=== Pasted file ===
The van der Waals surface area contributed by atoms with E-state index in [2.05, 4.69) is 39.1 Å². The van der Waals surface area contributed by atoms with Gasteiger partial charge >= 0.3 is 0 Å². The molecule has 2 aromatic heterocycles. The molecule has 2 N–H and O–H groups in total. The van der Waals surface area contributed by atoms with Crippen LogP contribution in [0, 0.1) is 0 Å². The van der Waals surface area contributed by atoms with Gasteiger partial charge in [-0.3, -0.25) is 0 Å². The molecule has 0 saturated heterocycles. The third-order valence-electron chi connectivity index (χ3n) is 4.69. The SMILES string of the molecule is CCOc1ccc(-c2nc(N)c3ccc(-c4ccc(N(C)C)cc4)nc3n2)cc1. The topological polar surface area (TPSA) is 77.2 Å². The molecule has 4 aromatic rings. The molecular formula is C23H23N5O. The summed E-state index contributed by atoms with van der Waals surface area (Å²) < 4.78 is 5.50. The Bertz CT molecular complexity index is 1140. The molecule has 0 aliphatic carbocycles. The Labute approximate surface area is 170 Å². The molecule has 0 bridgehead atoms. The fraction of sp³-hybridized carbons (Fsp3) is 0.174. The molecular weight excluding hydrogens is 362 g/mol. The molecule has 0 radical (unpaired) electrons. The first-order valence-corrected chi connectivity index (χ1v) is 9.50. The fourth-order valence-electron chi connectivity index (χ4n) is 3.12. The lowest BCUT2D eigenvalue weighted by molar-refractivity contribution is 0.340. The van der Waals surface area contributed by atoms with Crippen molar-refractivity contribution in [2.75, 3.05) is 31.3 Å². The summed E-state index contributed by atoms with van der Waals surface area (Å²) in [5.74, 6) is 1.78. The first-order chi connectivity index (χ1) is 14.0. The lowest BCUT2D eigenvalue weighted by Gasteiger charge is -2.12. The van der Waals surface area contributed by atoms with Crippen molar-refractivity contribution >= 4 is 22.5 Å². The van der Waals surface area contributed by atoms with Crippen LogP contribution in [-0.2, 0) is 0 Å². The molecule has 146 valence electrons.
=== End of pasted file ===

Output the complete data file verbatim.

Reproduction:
The van der Waals surface area contributed by atoms with E-state index in [2.05, 4.69) is 39.1 Å². The van der Waals surface area contributed by atoms with Gasteiger partial charge >= 0.3 is 0 Å². The molecule has 2 aromatic heterocycles. The molecule has 2 N–H and O–H groups in total. The van der Waals surface area contributed by atoms with Crippen LogP contribution in [0, 0.1) is 0 Å². The van der Waals surface area contributed by atoms with Gasteiger partial charge in [-0.3, -0.25) is 0 Å². The molecule has 0 saturated heterocycles. The third-order valence-electron chi connectivity index (χ3n) is 4.69. The SMILES string of the molecule is CCOc1ccc(-c2nc(N)c3ccc(-c4ccc(N(C)C)cc4)nc3n2)cc1. The topological polar surface area (TPSA) is 77.2 Å². The molecule has 4 aromatic rings. The molecular formula is C23H23N5O. The summed E-state index contributed by atoms with van der Waals surface area (Å²) < 4.78 is 5.50. The Bertz CT molecular complexity index is 1140. The molecule has 0 aliphatic carbocycles. The Labute approximate surface area is 170 Å². The molecule has 0 bridgehead atoms. The fraction of sp³-hybridized carbons (Fsp3) is 0.174. The molecular weight excluding hydrogens is 362 g/mol. The molecule has 0 radical (unpaired) electrons. The first-order valence-corrected chi connectivity index (χ1v) is 9.50. The fourth-order valence-electron chi connectivity index (χ4n) is 3.12. The lowest BCUT2D eigenvalue weighted by molar-refractivity contribution is 0.340. The van der Waals surface area contributed by atoms with Crippen molar-refractivity contribution in [2.75, 3.05) is 31.3 Å². The summed E-state index contributed by atoms with van der Waals surface area (Å²) in [5.74, 6) is 1.78. The first-order chi connectivity index (χ1) is 14.0. The lowest BCUT2D eigenvalue weighted by Gasteiger charge is -2.12. The van der Waals surface area contributed by atoms with Crippen molar-refractivity contribution >= 4 is 22.5 Å². The van der Waals surface area contributed by atoms with Crippen LogP contribution in [-0.2, 0) is 0 Å². The molecule has 146 valence electrons.